By Paul Koch –
This week, I gathered together with a decent-sized group of my colleagues for a monthly meeting in which we receive the gifts of our Lord together, study theology, and discuss matters pertaining to our district of the Lutheran Church—Missouri Synod. We have a good group of guys, and I always do my best to try and attend these gatherings. After all, there will usually be passionate disagreements about practice, heartfelt please for future endeavors, lots of laughs at the expense of some brother who didn’t show, and certainly a beer or two during lunch.
Luther reminds us that God is so generous with his grace so that we can even find it in what he calls “the mutual conversation and consolation of brethren.” And it is just this that keeps me going back month after month, year after year to this little gathering that goes unnoticed by the rest of the Church. At its best, it’s a place where God’s grace is lavished upon me through the words and actions of my brothers in Christ. There is something good about being able to confide in those who are engaged in the same vocation as me. There is a level of honesty and wisdom that I cherish at these meetings. At its worst, these gatherings become embroiled in the ugly beast that is Church politics. Here the concerns of preaching, teaching, and administering the Sacraments are set aside for issues of electing District Presidents, nominating for some position within the Church, or concerns about the direction of synodical initiatives.
Now, of course, elections, nominations or any other bureaucratic endeavors of the Church are not in themselves bad things. They certainly can be done with joy and confidence and even a contrarian attitude that continues to be a blessing to the gathering. However, I have found that such attitudes tend to be in short supply, or at least they don’t speak up in the meeting.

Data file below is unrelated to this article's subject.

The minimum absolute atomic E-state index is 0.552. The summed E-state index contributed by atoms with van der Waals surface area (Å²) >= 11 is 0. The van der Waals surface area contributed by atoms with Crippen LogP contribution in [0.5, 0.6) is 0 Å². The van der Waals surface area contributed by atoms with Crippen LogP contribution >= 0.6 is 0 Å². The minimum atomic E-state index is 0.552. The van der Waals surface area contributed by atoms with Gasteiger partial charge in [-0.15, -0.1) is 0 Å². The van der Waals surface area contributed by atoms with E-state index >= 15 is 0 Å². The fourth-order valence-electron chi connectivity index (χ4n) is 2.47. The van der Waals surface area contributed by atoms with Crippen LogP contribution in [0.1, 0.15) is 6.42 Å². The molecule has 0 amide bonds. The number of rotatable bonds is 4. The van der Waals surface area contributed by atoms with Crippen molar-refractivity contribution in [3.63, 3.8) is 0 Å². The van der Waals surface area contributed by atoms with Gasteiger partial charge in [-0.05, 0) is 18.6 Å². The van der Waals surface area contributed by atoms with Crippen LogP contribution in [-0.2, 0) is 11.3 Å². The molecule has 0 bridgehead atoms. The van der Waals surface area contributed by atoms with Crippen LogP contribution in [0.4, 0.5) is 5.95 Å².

Instead, (at least these days) there is a certain heightened concern about all things political, whether within the Church or without. Just as one neighbor may be passionately opposed to Trump’s presidency while another will vociferously advocate for the building of the wall, they will play on one another’s fears and create nightmare scenarios that seek to sway votes one way or the other. And unfortunately, the same attitude creeps into the Church’s bureaucratic endeavors as well.
The issue that I’m trying to highlight here isn’t that these discussions shouldn’t be had, nor that they have no merit or place within the Church. Rather, the issue is that fears of the bureaucracy and its development and direction seem to be of far more concern to many that the actual proclamation that we are called to make from the pulpit every Sunday. In other words, when sitting around a few tables with fellow pastors, the conversation is never so lively and animated as it is when we discuss Church politics.
The sense you get from such discussions is that the bureaucratic necessity of the Church is of greater import than the actual routine proclamation of God’s Law and his Gospel into the hearts and minds of sinners every Sunday. Of course, no one would ever come out and say that this is the case, but that would be the clear impression given to any bystander that observed the meeting. This impression taints the ethos of the Church and ministry. We begin to think that the real power is in the structure and configuration of a governance model. If only we had the right model, the right structure, why then we would solve all the problems of the Church.
Let us never forget what is foundational and what we desire to build on top of it. Let us keep the first things first as we champion the Gospel over our attempts at glory. Let us remember that it is the proclamation of the Gospel and the Gospel alone that is the “power of God for salvation to everyone who believes.”